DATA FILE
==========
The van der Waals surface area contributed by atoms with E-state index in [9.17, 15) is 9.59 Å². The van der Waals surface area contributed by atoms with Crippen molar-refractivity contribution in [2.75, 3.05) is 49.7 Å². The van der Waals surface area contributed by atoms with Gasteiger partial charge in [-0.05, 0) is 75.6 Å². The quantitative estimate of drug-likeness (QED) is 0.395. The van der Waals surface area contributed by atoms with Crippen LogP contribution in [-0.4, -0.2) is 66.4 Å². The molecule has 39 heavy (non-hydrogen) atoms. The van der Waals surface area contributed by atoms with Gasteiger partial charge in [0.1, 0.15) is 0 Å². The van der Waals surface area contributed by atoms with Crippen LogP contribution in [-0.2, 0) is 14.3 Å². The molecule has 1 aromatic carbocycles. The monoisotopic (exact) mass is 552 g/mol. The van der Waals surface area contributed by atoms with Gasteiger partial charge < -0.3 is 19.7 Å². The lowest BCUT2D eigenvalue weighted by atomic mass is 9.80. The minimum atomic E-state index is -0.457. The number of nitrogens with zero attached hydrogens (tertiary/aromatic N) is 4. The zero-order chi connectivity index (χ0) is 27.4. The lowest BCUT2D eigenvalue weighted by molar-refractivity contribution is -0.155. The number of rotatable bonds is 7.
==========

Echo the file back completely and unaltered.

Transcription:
The van der Waals surface area contributed by atoms with E-state index in [9.17, 15) is 9.59 Å². The van der Waals surface area contributed by atoms with Crippen molar-refractivity contribution in [2.75, 3.05) is 49.7 Å². The van der Waals surface area contributed by atoms with Gasteiger partial charge in [-0.05, 0) is 75.6 Å². The quantitative estimate of drug-likeness (QED) is 0.395. The van der Waals surface area contributed by atoms with Crippen LogP contribution in [-0.4, -0.2) is 66.4 Å². The molecule has 39 heavy (non-hydrogen) atoms. The van der Waals surface area contributed by atoms with Gasteiger partial charge in [0.1, 0.15) is 0 Å². The van der Waals surface area contributed by atoms with Crippen LogP contribution in [-0.2, 0) is 14.3 Å². The molecule has 1 aromatic carbocycles. The monoisotopic (exact) mass is 552 g/mol. The van der Waals surface area contributed by atoms with Gasteiger partial charge < -0.3 is 19.7 Å². The lowest BCUT2D eigenvalue weighted by atomic mass is 9.80. The minimum atomic E-state index is -0.457. The number of nitrogens with zero attached hydrogens (tertiary/aromatic N) is 4. The zero-order chi connectivity index (χ0) is 27.4. The lowest BCUT2D eigenvalue weighted by molar-refractivity contribution is -0.155. The number of rotatable bonds is 7.